Many organic gardeners keep a bottle of liquid fish fertilizer on hand to feed young seedlings, plants growing in containers and any garden crop that needs a nutrient boost. But liquid, fish-based fertilizers are often pricey, plus we’re supporting an unsustainable fishing industry by buying them. So, what’s a good alternative?
MOTHER EARTH NEWS commissioned Will Brinton — who holds a doctorate in Environmental Science and is president of Woods End Laboratories in Mt. Vernon, Maine — to develop some water-based, homemade fertilizer recipes using free, natural ingredients, such as grass clippings, seaweed, chicken manure and human urine. His results are summarized on our chart of Homemade Fertilizer Tea Recipes.
Liquid fertilizers are faster-acting than seed meals and other solid organic products, so liquids are your best choice for several purposes. As soon as seedlings have used up the nutrients provided by the sprouted seeds, they benefit from small amounts of fertilizer. This is especially true if you’re using a soil-less seed starting mix (such as a peat-based mix), which helps prevent damping-off but provides a scant supply of nutrients. Seedlings don’t need much in the way of nutrients, but if they noticeably darken in color after you feed them with a liquid fertilizer, that’s evidence they had a need that has been satisfied. Liquid fertilizers are also essential to success with container-grown plants, which depend entirely on their growers for moisture and nutrients. Container-grown plants do best with frequent light feedings of liquid fertilizers, which are immediately distributed throughout the constricted growing area of the containers.
Out in the garden, liquid fertilizers can be invaluable if you’re growing cold-tolerant crops that start growing when soil temperatures are low for example, overwintered spinach or strawberries coaxed into early growth beneath row covers. Nitrogen held in the soil is difficult for plants to take up until soil temperatures rise above 50 degrees Fahrenheit or so, meaning plants can experience a slow start because of a temporary nutrient deficit in late winter and early spring. The more you push the spring season by using cloches and row covers to grow early crops of lettuce, broccoli or cabbage in cold soil, the more it will be worth your time to use liquid fertilizers to provide a boost until the soil warms up.
Water-soluble homemade fertilizers are short-acting but should be applied no more than every two weeks, usually as a thorough soaking. Because they are short-acting, liquid fertilizers are easier to regulate compared with longer-acting dry organic fertilizers, though I like using both. With an abundant supply of liquid fertilizer to use as backup, you can use a light hand when mixing solid organic fertilizer into the soil prior to planting.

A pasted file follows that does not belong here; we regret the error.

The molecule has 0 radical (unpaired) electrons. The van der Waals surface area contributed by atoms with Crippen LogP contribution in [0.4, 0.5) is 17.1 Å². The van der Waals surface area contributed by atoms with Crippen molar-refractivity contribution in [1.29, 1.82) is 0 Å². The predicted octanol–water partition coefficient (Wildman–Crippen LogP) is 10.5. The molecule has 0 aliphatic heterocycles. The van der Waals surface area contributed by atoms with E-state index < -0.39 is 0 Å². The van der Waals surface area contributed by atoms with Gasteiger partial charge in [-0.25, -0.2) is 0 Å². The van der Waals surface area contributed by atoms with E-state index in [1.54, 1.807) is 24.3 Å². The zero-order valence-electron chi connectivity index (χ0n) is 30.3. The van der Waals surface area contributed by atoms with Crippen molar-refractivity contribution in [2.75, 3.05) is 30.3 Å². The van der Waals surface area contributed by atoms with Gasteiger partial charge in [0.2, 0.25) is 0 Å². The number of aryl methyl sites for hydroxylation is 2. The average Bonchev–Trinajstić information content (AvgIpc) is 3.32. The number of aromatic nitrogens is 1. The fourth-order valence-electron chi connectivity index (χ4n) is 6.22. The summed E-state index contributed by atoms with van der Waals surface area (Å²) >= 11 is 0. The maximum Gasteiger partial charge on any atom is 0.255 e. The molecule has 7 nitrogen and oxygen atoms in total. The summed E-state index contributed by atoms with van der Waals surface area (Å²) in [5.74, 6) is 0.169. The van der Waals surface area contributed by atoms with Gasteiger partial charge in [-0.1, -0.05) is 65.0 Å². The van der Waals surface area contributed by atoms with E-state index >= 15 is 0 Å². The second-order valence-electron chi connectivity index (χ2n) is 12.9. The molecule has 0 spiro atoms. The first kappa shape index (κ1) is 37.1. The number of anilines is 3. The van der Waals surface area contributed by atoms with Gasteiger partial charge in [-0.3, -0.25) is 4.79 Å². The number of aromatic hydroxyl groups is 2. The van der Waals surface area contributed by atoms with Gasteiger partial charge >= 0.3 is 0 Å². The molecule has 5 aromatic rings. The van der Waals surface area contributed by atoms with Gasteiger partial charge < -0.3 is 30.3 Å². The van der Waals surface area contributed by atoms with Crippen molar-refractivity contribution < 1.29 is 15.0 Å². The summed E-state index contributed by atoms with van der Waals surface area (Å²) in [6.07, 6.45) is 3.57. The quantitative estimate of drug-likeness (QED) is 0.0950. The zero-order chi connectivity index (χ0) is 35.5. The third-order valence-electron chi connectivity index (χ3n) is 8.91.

Remember: If you mix too much nitrogen-rich fertilizer into the soil, you can’t take it back. As soil temperatures rise, more and more nitrogen will be released, and you can end up with monstrous plants that don’t produce well. In comparison, you can apply your short-acting liquid fertilizers just when plants need them — sweet corn in full silk, peppers loaded with green fruits — with little risk of overdoing it. Late in the season, liquid fertilizers are ideal for rejuvenating long-living plants, such as chard and tomatoes, which will often make a dramatic comeback if given a couple of drenchings.
To explore the art of making fertilizer tea, Brinton began by trying various ways to mix and steep grass clippings, seaweed and dried chicken manure (roughly 33 percent manure mixed with 66 percent wood shavings). The best procedure he found was to mix materials with water at the ratios shown in the Homemade Fertilizer Tea Recipes chart, and allow the teas to sit for three days at room temperature, giving them a good shake or stir once a day.
“By the third day, most of the soluble nutrients will have oozed out into the water solution,” Brinton says. Stopping at three days also prevents fermentation, which you want to avoid. Fermented materials will smell bad, and their pH can change rapidly, so it’s important to stick with three-day mixtures and then use them within a day or two. Brinton also studied human urine, which is much more concentrated than grass, manure or seaweed teas, and doesn’t need to be steeped.